Juli Salamanca

Director of Communications, Red Comunitaria Trans

Social communicator from the Javeriana University, feminist, human rights defender, activist for the rights of trans people. Passionate about the defense of the rights of sex workers. Expert in communication for social change. Woman who defends bodily autonomy, equal rights for all forms of being a woman and works to build a feminism in which we all fit.

Verónica Vera

Red Compañera – Latin American Feminist Network of Abortion Doulas

Feminist Communicator. Abortion doula in Comadres, a feminist network of safe abortion accompaniment in Ecuador. Member of  Surkuna, Ecuadorian organization that works for access to justice for women and girls, especially those criminalized for abortion or obstetric complications. Specialist in education and communication with a focus on human rights and gender issues related to sexual and reproductive rights.

Colleen Daly

Founder of Guerrera Fit, US

Colleen is the founder of Guerrera Fit, a personal trainer, group fitness instructor, athlete, self-defense expert, and martial artist. She has over 10 years’ experience as a fitness professional, working to help people feel strong, confident, and powerful in their bodies. In addition to Guerrera Fit, Colleen is the founder of Guerrera Fight Club, a martial arts community for women and femmes. Colleen trains and competes in boxing, kickboxing, and jiu jitsu. She is a black belt in Fit to Fight Defensive Options and a purple belt in 10th Planet Jiu Jitsu. She is the 2019 Finishers Open Champion at the Expert Level, the 2019 ONNIT Open Champion at the Expert level, and the 2019 WKA Kickboxing Nationals 2nd place athlete and Worlds qualifier. In addition to martial arts, Colleen is an accomplished endurance athlete, having completed several triathlons, two marathons, and a cross-country cycling tour. Colleen takes a functionally focused, body positive approach to training. She emphasizes what your body is capable of, rather than what it looks like. She is a published author in the Journal of Clinical Sport Psychology on research she conducted with the Northwestern University Body and Media Lab on how fitness professionals influence the body satisfaction of their participants.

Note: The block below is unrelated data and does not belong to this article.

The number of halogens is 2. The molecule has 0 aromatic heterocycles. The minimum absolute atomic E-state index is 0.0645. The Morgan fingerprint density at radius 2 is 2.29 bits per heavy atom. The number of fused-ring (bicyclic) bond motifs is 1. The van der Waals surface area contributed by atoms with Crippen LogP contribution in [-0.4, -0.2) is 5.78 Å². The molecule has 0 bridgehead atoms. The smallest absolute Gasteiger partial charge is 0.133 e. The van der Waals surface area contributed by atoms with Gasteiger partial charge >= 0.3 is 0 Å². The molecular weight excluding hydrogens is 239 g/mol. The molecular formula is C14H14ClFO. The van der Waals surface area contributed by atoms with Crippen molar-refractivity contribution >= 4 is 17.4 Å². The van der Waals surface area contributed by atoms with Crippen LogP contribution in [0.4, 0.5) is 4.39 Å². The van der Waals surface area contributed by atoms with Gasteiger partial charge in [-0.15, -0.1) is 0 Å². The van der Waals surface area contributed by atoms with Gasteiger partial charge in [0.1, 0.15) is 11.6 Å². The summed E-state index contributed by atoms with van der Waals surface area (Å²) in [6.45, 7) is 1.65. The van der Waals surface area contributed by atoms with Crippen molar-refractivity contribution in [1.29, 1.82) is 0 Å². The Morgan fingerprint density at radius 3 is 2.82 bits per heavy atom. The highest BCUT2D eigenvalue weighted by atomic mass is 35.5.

Event Description:

Approximately 1.8 billion people live in fragile settings, including 168 million in humanitarian settings. Achieving Universal Health Coverage and Sustainable Development Goals for sexual and reproductive health and rights requires that innovations in service delivery be applied at scale across the humanitarian-development nexus. This interactive session will examine promising strategies for increasing access to sexual and reproductive health self-care in humanitarian settings and how learning from these settings can be applicable everywhere. We will also explore ways in which to adapt and apply evidence around self-care from stable settings to humanitarian settings. We will hear directly from humanitarian implementers on innovative approaches to self-care in crises and discuss how we can engage both humanitarian and development partners in advancing an inclusive self-care agenda that responds to the needs of people in humanitarian and fragile settings.


Erin Wheeler

Senior Technical Advisor for Sexual and Reproductive Health and Rights, International Rescue Committee

Erin Wheeler is the Senior Technical Advisor for Sexual and Reproductive Health and Rights at the International Rescue Committee.  Prior to joining the IRC, she worked with the RAISE Initiative at Columbia University. She is an active member of Interagency Working Group for Reproductive Health in Crises and is the co-chair of the safe abortion care sub-working group.  Erin spent three years in Central Africa working for the U.S. Centers for Disease Control and Prevention in Rwanda and for the IRC in the DRC. Erin is also a Returned Peace Corps Volunteer from Senegal and holds a master’s degree in public health from Columbia University.